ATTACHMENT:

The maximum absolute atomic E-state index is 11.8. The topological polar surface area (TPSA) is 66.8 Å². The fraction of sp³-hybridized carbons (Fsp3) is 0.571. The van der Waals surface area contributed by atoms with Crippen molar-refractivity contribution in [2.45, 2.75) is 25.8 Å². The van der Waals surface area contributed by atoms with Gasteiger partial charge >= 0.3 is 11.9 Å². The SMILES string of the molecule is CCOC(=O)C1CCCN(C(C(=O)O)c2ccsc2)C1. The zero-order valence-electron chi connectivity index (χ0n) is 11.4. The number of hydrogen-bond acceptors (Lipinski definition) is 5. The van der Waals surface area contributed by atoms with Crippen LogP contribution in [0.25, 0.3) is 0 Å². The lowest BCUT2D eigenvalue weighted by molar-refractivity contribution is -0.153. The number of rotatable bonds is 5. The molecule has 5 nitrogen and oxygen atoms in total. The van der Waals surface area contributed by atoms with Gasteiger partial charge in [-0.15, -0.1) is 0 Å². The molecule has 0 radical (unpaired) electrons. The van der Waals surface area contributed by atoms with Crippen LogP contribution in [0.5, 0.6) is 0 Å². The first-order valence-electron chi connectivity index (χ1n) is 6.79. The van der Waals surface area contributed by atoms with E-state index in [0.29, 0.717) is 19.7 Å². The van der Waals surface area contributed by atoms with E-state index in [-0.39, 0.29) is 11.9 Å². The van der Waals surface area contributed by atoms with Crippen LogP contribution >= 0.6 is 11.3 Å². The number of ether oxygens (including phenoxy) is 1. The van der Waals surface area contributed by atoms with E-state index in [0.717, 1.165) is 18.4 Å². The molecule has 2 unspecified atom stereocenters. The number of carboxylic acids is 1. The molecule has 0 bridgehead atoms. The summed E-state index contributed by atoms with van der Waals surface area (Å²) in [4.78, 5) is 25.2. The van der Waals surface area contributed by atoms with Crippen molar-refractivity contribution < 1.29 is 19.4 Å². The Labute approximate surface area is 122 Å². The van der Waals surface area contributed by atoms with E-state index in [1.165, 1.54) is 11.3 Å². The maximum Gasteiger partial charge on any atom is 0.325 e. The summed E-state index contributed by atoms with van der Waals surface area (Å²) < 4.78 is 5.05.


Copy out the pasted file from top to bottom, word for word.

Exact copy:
The maximum absolute atomic E-state index is 11.8. The topological polar surface area (TPSA) is 66.8 Å². The fraction of sp³-hybridized carbons (Fsp3) is 0.571. The van der Waals surface area contributed by atoms with Crippen molar-refractivity contribution in [2.45, 2.75) is 25.8 Å². The van der Waals surface area contributed by atoms with Gasteiger partial charge >= 0.3 is 11.9 Å². The SMILES string of the molecule is CCOC(=O)C1CCCN(C(C(=O)O)c2ccsc2)C1. The zero-order valence-electron chi connectivity index (χ0n) is 11.4. The number of hydrogen-bond acceptors (Lipinski definition) is 5. The van der Waals surface area contributed by atoms with Crippen LogP contribution in [0.25, 0.3) is 0 Å². The lowest BCUT2D eigenvalue weighted by molar-refractivity contribution is -0.153. The number of rotatable bonds is 5. The molecule has 5 nitrogen and oxygen atoms in total. The van der Waals surface area contributed by atoms with Gasteiger partial charge in [-0.15, -0.1) is 0 Å². The molecule has 0 radical (unpaired) electrons. The van der Waals surface area contributed by atoms with Crippen LogP contribution in [0.5, 0.6) is 0 Å². The first-order valence-electron chi connectivity index (χ1n) is 6.79. The van der Waals surface area contributed by atoms with E-state index in [0.29, 0.717) is 19.7 Å². The van der Waals surface area contributed by atoms with E-state index in [-0.39, 0.29) is 11.9 Å². The van der Waals surface area contributed by atoms with Crippen LogP contribution >= 0.6 is 11.3 Å². The number of ether oxygens (including phenoxy) is 1. The van der Waals surface area contributed by atoms with E-state index in [0.717, 1.165) is 18.4 Å². The molecule has 2 unspecified atom stereocenters. The number of carboxylic acids is 1. The molecule has 0 bridgehead atoms. The summed E-state index contributed by atoms with van der Waals surface area (Å²) in [4.78, 5) is 25.2. The van der Waals surface area contributed by atoms with Crippen molar-refractivity contribution < 1.29 is 19.4 Å². The Labute approximate surface area is 122 Å². The van der Waals surface area contributed by atoms with E-state index in [1.165, 1.54) is 11.3 Å². The maximum Gasteiger partial charge on any atom is 0.325 e. The summed E-state index contributed by atoms with van der Waals surface area (Å²) < 4.78 is 5.05.